Ben Margot/AP, File
China imposed new tariff hikes on U.S. goods on Monday and accused Washington of bullying, giving no sign of compromise in an intensifying battle over technology that is weighing on global economic growth.
The General Administration of Customs said it started collecting additional taxes of 5 and 10 percent on a $60 billion list of 5,207 American goods from honey to industrial chemicals at noon. That coincided with the time for President Donald Trump's planned tariff hike on $200 billion of Chinese imports to take effect, though there was no immediate U.S. government confirmation it was collecting the higher charges.
The conflict stems from U.S. complaints Beijing steals or pressures foreign companies to hand over technology.
Tiger Woods, in his Sunday red shirt, both arms raised in victory on the 18th green.
For so many years, the scene was familiar.
This time, it was surreal.
"I can't believe I pulled this off," Woods said Sunday during the trophy presentation at the Tour Championship, where he gave thousands of delirious fans at East Lake, and millions more around the world, what they wanted to see, and what they thought they might never see again.
J. Scott Applewhite/AP, File
Congress is set to pass a crucial spending bill that averts a government shutdown, but there's one potential obstacle: President Donald Trump.
Neither party wants the government to close ahead of the midterm elections that will determine control of Congress, but Trump has made clear his frustration at the lack of money for his long-promised wall along the U.S.-Mexico border. He says it is "ridiculous" the wall has yet to be fully funded.
With less than a week before a Sept. 30 deadline for a partial shutdown, Republican leaders hope they can get Trump to set aside his frustration about the wall and sign legislation that funds the military and a host of civilian agencies for the next year. The bill also would provide a short-term fix to keep the government running through Dec. 7.
David Paul Morris/Getty Images, File
Governor's races are on the ballot this November in 36 states. The most competitive races are expected to be in states where Republicans now hold the job. Click through for summaries of each race.
Satellite radio company SiriusXM plans to acquire music streaming service Pandora in a $3.5 billion all-stock deal unveiled Monday.
The agreement includes a "go-shop" provision where Pandora "may actively solicit, receive, evaluate and potentially enter negotiations with parties that offer alternative proposals following the execution date of the definitive agreement."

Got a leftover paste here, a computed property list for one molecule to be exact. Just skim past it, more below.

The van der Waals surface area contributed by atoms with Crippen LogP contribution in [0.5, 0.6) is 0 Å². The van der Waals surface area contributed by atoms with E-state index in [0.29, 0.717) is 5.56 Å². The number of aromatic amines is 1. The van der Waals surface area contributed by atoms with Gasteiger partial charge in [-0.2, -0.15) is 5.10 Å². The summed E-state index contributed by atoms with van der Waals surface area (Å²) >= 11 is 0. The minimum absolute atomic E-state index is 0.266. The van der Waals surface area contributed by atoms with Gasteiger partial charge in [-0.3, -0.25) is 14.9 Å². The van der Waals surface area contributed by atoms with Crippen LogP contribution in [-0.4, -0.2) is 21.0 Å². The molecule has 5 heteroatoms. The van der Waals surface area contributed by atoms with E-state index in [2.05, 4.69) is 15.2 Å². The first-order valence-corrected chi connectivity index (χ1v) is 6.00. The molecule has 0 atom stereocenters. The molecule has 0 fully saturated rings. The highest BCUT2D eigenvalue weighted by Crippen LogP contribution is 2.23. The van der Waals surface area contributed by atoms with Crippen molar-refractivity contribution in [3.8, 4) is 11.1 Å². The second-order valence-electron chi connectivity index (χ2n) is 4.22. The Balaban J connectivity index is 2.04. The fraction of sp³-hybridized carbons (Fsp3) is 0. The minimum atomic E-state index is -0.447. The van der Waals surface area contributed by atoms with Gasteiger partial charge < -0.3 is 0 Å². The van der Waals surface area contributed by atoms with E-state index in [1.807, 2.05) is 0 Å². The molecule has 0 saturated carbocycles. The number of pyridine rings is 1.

Acquiring Pandora would make SiriusXM the world's largest audio entertainment company, with over $7 billion in combined revenue expected in 2018. The deal would bring together SiriusXM's 36 million subscribers in North America and Pandora's more than 70 million monthly active users.
Months of protests finally paid off Sunday for Disneyland Resort hotel workers.
Disneyland Resort, which includes Disneyland and Disneyland California Adventure theme parks, three hotels and the Downtown Disney District, announced an agreement that will provide a minimum wage increase of 40 percent over the next two years for 2,700 Disneyland Resort hotel workers from Unite Here! 11.
The new minimum wage increase to $15 will take effect in Jan. 2019, as Unite Here! 11 members ratified a new five-year agreement with Disneyland Resort, which the company described as a 40 percent increase over the next two years.
Housekeepers' wages will move to $15.80 immediately, according to Disneyland Resort.
Indonesian Consulate General in Osaka via AP
An Indonesian teenager who survived 49 days adrift at sea after the wooden fish trap he was employed to mind slipped its moorings says he ran out of food within a week and survived on fish and seawater he strained through his clothing.
Aldi Novel Adilang told The Associated Press on Monday that he turned on a lamp every time he sighted another ship and can't remember how many passed by "unaware of my ordeal."
The Indonesian Consulate in Osaka, Japan, says the 18-year-old was rescued by a Panamanian-flagged vessel off Guam on Aug. 31, about 1,200 miles from his original location, and returned to Indonesia with officials earlier this month.
A 7-year-old boy who was selling candy on a subway train on SEPTA's Broad Street line died after he fell on the tracks in North Philadelphia while the train was moving.
The boy, his 11-year-old brother and a 26-year-old man were selling candy on a SEPTA subway train traveling between the Allegheny and Lehigh stations Sunday at 5:45 p.m., police said.
As the 7-year-old boy walked between two train cars, he fell between them and landed on the tracks below.
British-born music publicist Rob Goldstone now believes the infamous meeting he helped arrange between senior Trump campaign officials and a Russian lawyer who promised dirt on Democrats may have been a Russian intelligence set-up, he told NBC News exclusively.